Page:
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Center for Veterinary Medicine Also referred to as: CVM


What CVM Regulates
What CVM Does Not Regulate (Common Misconceptions)

The mission statement for FDA’s Center for Veterinary Medicine (CVM) reads, “Protecting Human and Animal Health.” To achieve this broad mission, CVM:

  • Ensures animal drugs are safe and effective, properly made, and adequately labeled and packaged;
  • Ensures that when food-producing animals, such as cattle and chickens, are treated with an animal drug, food made from those animals, such as meat, milk, and eggs, are safe for people to eat;
  • Ensures that new animal food additives are safe and serve their intended function;
  • Educates pet owners, animal producers, veterinarians, and the animal health industry about the products we regulate;
  • Monitors the safety of all types of animal food for all types of animals;
  • Monitors and investigates side effects and product quality problems that are reported for animal food, drugs, and devices (like thermometers and pacemakers) once they are sold on the market; 
  • Carries out research to support our policies and regulatory decisions about animal food, drugs, and devices;
  • Works to make more animal drugs legally available for minor species, such as ferrets and fish; and for minor (infrequent and limited) uses in a major species, such as horses and dogs;
  • Works to support and spur the development of new technologies and approaches that address health needs across human, animal and environmental health sectors; and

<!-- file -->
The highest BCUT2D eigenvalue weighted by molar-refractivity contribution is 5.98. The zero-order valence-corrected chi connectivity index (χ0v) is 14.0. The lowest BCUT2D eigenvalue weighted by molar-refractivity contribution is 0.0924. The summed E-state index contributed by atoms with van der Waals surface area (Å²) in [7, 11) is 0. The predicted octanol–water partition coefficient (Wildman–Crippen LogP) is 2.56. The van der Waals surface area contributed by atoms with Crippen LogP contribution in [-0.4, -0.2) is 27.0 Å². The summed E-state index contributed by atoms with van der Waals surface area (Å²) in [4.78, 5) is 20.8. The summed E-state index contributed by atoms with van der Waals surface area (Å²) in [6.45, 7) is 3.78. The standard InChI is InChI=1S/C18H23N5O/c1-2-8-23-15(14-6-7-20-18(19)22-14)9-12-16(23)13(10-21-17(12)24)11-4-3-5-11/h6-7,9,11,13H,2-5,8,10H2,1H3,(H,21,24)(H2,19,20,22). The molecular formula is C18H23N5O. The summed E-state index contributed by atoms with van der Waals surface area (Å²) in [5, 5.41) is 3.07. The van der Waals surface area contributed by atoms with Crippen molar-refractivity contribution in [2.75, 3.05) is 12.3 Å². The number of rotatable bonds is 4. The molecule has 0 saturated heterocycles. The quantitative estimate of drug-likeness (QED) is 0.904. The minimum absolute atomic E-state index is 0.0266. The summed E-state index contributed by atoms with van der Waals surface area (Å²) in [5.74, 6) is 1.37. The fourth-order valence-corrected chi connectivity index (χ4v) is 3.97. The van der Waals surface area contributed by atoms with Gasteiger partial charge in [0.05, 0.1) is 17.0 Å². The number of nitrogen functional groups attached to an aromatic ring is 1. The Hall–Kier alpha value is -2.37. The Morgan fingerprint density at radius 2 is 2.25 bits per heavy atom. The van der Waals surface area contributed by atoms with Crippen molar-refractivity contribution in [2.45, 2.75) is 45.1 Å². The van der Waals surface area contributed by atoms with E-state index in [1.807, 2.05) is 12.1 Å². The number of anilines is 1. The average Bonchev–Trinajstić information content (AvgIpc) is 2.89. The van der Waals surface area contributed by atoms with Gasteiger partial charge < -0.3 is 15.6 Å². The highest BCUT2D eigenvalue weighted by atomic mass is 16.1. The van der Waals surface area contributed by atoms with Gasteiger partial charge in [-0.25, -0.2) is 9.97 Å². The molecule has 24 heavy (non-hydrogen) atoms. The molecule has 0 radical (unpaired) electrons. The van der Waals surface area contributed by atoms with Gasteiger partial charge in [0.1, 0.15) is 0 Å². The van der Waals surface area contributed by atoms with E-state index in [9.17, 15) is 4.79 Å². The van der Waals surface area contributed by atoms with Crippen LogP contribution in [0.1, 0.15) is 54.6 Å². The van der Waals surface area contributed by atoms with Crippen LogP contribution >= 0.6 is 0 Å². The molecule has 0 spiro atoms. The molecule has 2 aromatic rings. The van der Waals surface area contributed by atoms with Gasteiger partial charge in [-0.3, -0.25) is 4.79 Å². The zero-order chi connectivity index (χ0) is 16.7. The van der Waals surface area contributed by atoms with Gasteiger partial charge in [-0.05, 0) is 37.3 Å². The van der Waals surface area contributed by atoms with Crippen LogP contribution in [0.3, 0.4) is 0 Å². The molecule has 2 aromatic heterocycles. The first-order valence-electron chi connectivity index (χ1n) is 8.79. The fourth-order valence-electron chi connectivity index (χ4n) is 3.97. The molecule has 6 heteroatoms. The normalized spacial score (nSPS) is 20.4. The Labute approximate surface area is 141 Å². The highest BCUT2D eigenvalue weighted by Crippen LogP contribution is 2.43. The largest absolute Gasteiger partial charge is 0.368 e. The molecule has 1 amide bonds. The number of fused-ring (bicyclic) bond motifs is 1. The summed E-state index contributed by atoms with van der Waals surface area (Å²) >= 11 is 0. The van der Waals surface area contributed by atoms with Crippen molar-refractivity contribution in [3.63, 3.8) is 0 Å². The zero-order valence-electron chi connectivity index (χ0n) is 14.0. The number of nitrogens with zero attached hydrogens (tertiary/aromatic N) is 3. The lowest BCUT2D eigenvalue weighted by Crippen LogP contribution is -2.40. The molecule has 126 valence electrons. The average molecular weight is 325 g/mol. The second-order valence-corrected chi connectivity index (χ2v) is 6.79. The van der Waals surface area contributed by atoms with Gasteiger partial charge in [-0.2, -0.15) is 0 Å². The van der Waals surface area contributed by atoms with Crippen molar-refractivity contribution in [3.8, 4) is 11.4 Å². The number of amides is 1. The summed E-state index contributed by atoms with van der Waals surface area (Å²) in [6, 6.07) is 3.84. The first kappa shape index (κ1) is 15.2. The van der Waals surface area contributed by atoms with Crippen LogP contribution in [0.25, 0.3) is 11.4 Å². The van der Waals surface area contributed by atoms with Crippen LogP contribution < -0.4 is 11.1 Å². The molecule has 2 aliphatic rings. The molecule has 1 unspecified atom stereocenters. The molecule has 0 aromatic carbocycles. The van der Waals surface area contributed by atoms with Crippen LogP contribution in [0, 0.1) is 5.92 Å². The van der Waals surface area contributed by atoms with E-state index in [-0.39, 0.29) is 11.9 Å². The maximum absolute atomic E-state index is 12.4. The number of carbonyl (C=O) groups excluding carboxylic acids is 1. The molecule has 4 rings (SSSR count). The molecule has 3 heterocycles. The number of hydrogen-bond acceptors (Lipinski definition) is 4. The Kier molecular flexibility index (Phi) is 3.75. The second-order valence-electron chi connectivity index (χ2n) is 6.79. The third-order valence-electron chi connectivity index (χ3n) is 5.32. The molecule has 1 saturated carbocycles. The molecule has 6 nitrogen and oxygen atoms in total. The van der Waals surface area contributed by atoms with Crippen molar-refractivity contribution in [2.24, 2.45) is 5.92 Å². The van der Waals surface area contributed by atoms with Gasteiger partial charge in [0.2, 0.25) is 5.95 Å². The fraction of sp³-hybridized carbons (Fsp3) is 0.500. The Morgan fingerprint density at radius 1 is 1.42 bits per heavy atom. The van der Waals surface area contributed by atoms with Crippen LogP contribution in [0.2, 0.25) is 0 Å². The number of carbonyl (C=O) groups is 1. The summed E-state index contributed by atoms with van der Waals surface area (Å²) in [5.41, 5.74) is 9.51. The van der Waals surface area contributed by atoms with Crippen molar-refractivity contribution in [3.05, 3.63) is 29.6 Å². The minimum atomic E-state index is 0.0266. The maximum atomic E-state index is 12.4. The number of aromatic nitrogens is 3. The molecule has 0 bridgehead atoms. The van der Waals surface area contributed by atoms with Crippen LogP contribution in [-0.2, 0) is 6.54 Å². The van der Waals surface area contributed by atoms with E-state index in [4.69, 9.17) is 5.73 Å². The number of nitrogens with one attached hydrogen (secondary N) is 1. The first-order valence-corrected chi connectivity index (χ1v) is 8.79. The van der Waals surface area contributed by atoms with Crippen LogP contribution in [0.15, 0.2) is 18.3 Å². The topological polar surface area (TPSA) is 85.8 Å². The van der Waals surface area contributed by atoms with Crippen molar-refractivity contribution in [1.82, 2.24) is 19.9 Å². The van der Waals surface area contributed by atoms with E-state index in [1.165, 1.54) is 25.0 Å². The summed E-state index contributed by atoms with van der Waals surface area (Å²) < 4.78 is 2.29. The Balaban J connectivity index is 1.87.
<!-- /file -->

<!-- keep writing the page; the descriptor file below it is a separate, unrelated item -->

• Leads, coordinates, and manages CVM’s international activities in collaboration with relevant FDA Centers and Offices, as well as FDA’s international regulatory counterparts.

Meet Tracey Forfa, Director, Center for Veterinary Medicine

What CVM Regulates

Frequently Asked Questions about Animal Drugs

Information for Veterinarians

What CVM Does Not Regulate (Common Misconceptions)

  • CVM does not provide veterinary advice. If you have a concern about your pet's health, please talk to your veterinarian.
  • CVM does not regulate the practice of veterinary medicine. If you have a complaint about your veterinarian or questions about veterinary standard of care, contact the veterinary medical board in your state:
  • In most cases, CVM does not regulate vaccines for infectious animal diseases, like rabies and distemper. The U.S. Department of Agriculture regulates these vaccines. (Infectious animal diseases are diseases caused by harmful organisms, such as some viruses and bacteria, and can spread from animal to animal or between animals and people.)
  • CVM regulates some flea and tick products as animal drugs while the Environmental Protection Agency (EPA) regulates others as pesticides. If a product is regulated by EPA, its label will list an EPA Registration Number (sometimes written as “EPA Reg. No.”). If a product is regulated by CVM, its label will typically have a six-digit New Animal Drug Application (NADA) or Abbreviated New Animal Drug Application (ANADA) number and a statement indicating the drug is FDA-approved.

Additional Resources

Contact Us

Contact Point
Center for Veterinary Medicine
Food and Drug Administration
7500 Standish Pl, HFV-1
Rockville, MD 20855
Hours Available
(240) 402-7002
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